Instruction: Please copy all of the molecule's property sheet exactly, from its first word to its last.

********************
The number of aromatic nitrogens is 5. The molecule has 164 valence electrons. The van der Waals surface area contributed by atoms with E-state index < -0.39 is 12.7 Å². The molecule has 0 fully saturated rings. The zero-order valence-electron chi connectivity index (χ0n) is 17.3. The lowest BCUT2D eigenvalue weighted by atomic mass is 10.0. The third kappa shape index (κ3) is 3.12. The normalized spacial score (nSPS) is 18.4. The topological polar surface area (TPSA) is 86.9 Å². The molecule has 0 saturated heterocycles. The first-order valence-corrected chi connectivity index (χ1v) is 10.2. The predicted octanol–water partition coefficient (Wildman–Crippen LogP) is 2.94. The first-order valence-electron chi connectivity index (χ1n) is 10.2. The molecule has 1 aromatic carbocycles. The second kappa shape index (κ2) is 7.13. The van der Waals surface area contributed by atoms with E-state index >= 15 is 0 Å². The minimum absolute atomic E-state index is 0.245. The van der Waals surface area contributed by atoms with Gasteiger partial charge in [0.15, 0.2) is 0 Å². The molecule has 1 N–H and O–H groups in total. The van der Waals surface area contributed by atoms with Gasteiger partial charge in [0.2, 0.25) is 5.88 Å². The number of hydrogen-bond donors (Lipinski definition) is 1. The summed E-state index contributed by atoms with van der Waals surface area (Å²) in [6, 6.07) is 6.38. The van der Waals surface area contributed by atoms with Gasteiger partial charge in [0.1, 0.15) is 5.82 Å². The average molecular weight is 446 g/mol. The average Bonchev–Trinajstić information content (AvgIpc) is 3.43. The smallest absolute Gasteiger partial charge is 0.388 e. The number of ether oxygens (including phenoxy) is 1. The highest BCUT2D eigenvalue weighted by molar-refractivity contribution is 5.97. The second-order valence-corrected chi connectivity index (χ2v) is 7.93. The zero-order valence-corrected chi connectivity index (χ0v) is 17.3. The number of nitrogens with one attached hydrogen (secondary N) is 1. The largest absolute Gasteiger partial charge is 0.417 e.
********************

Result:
The number of aromatic nitrogens is 5. The molecule has 164 valence electrons. The van der Waals surface area contributed by atoms with E-state index < -0.39 is 12.7 Å². The molecule has 0 fully saturated rings. The zero-order valence-electron chi connectivity index (χ0n) is 17.3. The lowest BCUT2D eigenvalue weighted by atomic mass is 10.0. The third kappa shape index (κ3) is 3.12. The normalized spacial score (nSPS) is 18.4. The topological polar surface area (TPSA) is 86.9 Å². The molecule has 0 saturated heterocycles. The first-order valence-corrected chi connectivity index (χ1v) is 10.2. The predicted octanol–water partition coefficient (Wildman–Crippen LogP) is 2.94. The first-order valence-electron chi connectivity index (χ1n) is 10.2. The molecule has 1 aromatic carbocycles. The second kappa shape index (κ2) is 7.13. The van der Waals surface area contributed by atoms with E-state index >= 15 is 0 Å². The minimum absolute atomic E-state index is 0.245. The van der Waals surface area contributed by atoms with Gasteiger partial charge in [0.15, 0.2) is 0 Å². The molecule has 1 N–H and O–H groups in total. The van der Waals surface area contributed by atoms with Gasteiger partial charge in [0.2, 0.25) is 5.88 Å². The number of hydrogen-bond donors (Lipinski definition) is 1. The summed E-state index contributed by atoms with van der Waals surface area (Å²) in [6, 6.07) is 6.38. The van der Waals surface area contributed by atoms with Gasteiger partial charge in [0.1, 0.15) is 5.82 Å². The average molecular weight is 446 g/mol. The average Bonchev–Trinajstić information content (AvgIpc) is 3.43. The smallest absolute Gasteiger partial charge is 0.388 e. The number of ether oxygens (including phenoxy) is 1. The highest BCUT2D eigenvalue weighted by molar-refractivity contribution is 5.97. The second-order valence-corrected chi connectivity index (χ2v) is 7.93. The zero-order valence-corrected chi connectivity index (χ0v) is 17.3. The number of nitrogens with one attached hydrogen (secondary N) is 1. The largest absolute Gasteiger partial charge is 0.417 e.